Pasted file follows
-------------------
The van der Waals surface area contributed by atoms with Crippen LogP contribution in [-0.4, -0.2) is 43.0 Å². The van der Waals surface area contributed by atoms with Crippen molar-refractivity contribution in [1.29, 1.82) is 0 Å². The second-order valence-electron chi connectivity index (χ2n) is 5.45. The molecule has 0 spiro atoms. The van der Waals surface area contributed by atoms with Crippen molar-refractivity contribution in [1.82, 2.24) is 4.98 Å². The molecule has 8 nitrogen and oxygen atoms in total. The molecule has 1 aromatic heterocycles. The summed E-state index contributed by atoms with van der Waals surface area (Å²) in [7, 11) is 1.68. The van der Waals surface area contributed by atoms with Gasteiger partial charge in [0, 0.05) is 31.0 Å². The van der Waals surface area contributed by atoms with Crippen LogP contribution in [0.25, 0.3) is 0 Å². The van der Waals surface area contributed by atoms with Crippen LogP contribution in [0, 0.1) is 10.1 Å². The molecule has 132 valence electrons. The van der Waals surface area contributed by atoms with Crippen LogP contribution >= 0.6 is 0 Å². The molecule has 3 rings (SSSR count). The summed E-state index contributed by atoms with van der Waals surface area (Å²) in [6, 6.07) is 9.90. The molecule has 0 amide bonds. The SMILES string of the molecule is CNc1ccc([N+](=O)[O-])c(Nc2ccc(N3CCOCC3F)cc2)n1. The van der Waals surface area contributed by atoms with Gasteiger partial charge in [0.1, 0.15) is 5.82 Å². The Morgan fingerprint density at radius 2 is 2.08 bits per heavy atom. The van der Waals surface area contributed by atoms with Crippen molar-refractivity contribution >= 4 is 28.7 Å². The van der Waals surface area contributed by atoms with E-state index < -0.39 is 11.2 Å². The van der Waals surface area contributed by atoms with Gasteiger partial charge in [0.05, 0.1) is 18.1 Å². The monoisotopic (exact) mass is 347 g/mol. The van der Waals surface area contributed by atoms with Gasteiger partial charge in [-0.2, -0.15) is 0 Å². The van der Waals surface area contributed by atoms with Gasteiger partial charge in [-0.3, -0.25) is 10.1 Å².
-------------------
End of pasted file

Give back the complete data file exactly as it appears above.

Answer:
The van der Waals surface area contributed by atoms with Crippen LogP contribution in [-0.4, -0.2) is 43.0 Å². The van der Waals surface area contributed by atoms with Crippen molar-refractivity contribution in [1.29, 1.82) is 0 Å². The second-order valence-electron chi connectivity index (χ2n) is 5.45. The molecule has 0 spiro atoms. The van der Waals surface area contributed by atoms with Crippen molar-refractivity contribution in [1.82, 2.24) is 4.98 Å². The molecule has 8 nitrogen and oxygen atoms in total. The molecule has 1 aromatic heterocycles. The summed E-state index contributed by atoms with van der Waals surface area (Å²) in [7, 11) is 1.68. The van der Waals surface area contributed by atoms with Gasteiger partial charge in [0, 0.05) is 31.0 Å². The van der Waals surface area contributed by atoms with Crippen LogP contribution in [0.25, 0.3) is 0 Å². The van der Waals surface area contributed by atoms with Crippen LogP contribution in [0, 0.1) is 10.1 Å². The molecule has 132 valence electrons. The van der Waals surface area contributed by atoms with Crippen LogP contribution >= 0.6 is 0 Å². The molecule has 3 rings (SSSR count). The summed E-state index contributed by atoms with van der Waals surface area (Å²) in [6, 6.07) is 9.90. The molecule has 0 amide bonds. The SMILES string of the molecule is CNc1ccc([N+](=O)[O-])c(Nc2ccc(N3CCOCC3F)cc2)n1. The van der Waals surface area contributed by atoms with Gasteiger partial charge in [0.1, 0.15) is 5.82 Å². The Morgan fingerprint density at radius 2 is 2.08 bits per heavy atom. The van der Waals surface area contributed by atoms with Crippen molar-refractivity contribution >= 4 is 28.7 Å². The van der Waals surface area contributed by atoms with E-state index < -0.39 is 11.2 Å². The van der Waals surface area contributed by atoms with Gasteiger partial charge in [0.05, 0.1) is 18.1 Å². The monoisotopic (exact) mass is 347 g/mol. The van der Waals surface area contributed by atoms with Gasteiger partial charge in [-0.2, -0.15) is 0 Å². The van der Waals surface area contributed by atoms with Gasteiger partial charge in [-0.3, -0.25) is 10.1 Å².